The City Churches and “the Glory of all Christendom”
By Mark Kirby
The Great Fire created a rare opportunity for the London Church to express its character and identity in the building and furnishing of fifty-one new churches. In some ways, the Church of England had always had to address the question of its spiritual and ecclesial identity. If they believed themselves to be part of the universal Church, how could they respond to the taunt from Rome “Where was your Church before Luther?”. In part, the furnishing of the new churches was intended to answer precisely that question in the language of joinery and wood-carving.
From the beginning of the English Reformation, and more intensely from the early seventeenth century and onwards, English Protestants increasingly sought to find the roots of the Church of England in the Early Church of the post-Apostolic Age, as well as with Israel, especially with the Golden Age of David and Solomon.[i] It was self-evident to the early modern mind that the closer one got to these two periods in how one modelled the life of the Church, then the more likely it was that one would identify both doctrine and worship practice untainted by heresy or corruption. Initially a defence against Catholic accusations of schism, this also became a defence against dissenting accusations of crypto-popery, especially after the Restoration.
Reference to the Early Church or Ancient Israel was not a uniquely Anglican assertion, but European contemporaries (both Protestant and Catholic) observed that English clergy were unusually obsessed with it, seeming to believe that the English Church was uniquely blessed.[ii] Edward Pelling, rector of St Martin Ludgate, went so far as to claim that the Church of England was “the Envy of Rome, and the Glory of all Christendom”.[iii]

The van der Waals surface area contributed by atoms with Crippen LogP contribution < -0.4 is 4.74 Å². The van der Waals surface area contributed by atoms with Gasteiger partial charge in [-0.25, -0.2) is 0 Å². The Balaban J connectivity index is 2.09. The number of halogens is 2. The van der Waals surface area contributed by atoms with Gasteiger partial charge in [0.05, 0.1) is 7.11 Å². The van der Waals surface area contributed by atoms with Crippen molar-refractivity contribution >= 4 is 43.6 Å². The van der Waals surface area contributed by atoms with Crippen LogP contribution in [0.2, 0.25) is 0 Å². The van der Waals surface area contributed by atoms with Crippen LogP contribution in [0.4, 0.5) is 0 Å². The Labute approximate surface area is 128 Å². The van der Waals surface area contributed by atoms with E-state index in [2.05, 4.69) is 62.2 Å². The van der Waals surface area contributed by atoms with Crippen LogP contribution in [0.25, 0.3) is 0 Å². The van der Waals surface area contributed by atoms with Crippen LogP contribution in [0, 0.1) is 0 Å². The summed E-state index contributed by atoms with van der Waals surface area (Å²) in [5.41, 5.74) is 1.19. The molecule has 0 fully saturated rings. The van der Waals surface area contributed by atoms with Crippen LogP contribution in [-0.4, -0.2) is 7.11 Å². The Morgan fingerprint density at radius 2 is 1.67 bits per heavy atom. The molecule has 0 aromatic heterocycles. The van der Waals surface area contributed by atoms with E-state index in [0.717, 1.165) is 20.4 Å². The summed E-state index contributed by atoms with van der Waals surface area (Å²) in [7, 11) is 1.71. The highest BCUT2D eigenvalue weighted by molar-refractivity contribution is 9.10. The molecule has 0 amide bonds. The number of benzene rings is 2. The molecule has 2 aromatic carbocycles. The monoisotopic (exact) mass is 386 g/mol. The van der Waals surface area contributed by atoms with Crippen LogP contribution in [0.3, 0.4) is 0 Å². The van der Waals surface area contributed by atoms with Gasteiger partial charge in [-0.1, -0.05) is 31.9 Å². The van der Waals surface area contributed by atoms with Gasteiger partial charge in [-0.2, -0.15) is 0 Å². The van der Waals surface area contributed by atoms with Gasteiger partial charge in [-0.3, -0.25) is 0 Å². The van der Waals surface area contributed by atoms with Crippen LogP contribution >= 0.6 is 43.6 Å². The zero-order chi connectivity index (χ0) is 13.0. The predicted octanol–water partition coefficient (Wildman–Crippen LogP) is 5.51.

In the context of church buildings and furnishings, published works describing the Temple of Solomon became best-sellers and were used both before the Civil War and after the Restoration to justify and give context to the beautification of churches, using words such as “comely”, “seemly” and “decent”. Several made very direct connections between the Temple and the decoration of the Anglican parish church.[iv] Indeed in Thomas Comber’s commentary on the Book of Common Prayer, A Companion to the Temple, and the 1571 Homily for Repairing and Keeping Clean, Comely Adorning of Churches, the terms “Temple” and “Church” are used almost interchangeably.
“Why then ought not Christian people to build them temples and churches, having as great promises of the presence of God, as ever had Solomon for the material temple, which he did build?”[v]
If, then, a critical part of the parish objective in furnishing their new churches was to distance themselves from popery, it might seem strange that they and their craftsmen so frequently looked to contemporary French designs for inspiration. However, the process by which these designs were adapted to English requirements helps to show us how important was the notion of the Solomonic Temple to the Church of England. This was particularly true for the reredos.